On December 14th, 2017 at 12.30 pm, “High Performance Computing in Neuroscience – a look at the Human Brain Project” seminar will be held in DEIB Seminar Room, as new appointment of HEAP Lab Talks.
The correct and complete comprehension of the activity and functionalities of the human brain, together with its pathologies, is one of the most fascinating tasks that scientists face up.
Throughout the world, several projects have been funded to improve the knowledge of the physiology and of the mechanisms that form the basis of our neural activity. This has consequences that not only in medicine but also in other disciplines like biology, psychology, ethics and law.
Looking at current works in neuroscience, it seems very clear that the modelisation and simulation of brain mechanisms but also the investigation technologies adopted to do it, most of which are related to bioimaging, all play an important role.
This often implies strong intersections between electronics and computer science, leading to new research in the reverse engineering of neuronal functions, brain inspired intelligent systems and very sophisticated deep learning approaches.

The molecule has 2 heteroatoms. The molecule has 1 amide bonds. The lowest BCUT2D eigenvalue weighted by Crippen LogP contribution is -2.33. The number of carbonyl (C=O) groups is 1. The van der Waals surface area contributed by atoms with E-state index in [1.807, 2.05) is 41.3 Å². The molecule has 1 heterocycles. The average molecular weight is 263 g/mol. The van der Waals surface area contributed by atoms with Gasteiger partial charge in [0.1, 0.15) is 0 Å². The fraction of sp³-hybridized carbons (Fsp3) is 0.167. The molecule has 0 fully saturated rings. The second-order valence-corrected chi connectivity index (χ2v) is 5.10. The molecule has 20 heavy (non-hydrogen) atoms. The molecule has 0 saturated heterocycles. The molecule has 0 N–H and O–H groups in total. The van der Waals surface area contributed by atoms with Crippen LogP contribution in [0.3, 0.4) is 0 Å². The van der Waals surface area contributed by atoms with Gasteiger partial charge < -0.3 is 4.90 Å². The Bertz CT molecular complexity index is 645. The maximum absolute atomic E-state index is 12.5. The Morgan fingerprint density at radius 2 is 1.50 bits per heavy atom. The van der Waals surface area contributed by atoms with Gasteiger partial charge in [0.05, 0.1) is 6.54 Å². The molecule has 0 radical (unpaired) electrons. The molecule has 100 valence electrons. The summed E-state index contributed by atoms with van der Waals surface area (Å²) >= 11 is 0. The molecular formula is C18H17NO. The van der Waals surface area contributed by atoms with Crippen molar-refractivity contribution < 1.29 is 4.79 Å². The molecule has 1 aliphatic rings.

There is therefore a need for more research on High Performance Computing for (realistic) neuroscience which employs both software and hardware instruments to simulate brain models. Typically these technologies are a cluster of many core processors or supercomputers, GPUs, parallel DSPs architectures for simulation and FPGA or ASIC for neuronal circuits reproduction (i. e. “brain hardware”).
The talk will focus on the problems that scientists face in this field of research and, in particular, the challenges that two EU projects Human Brain Project and Helicoid have encountered.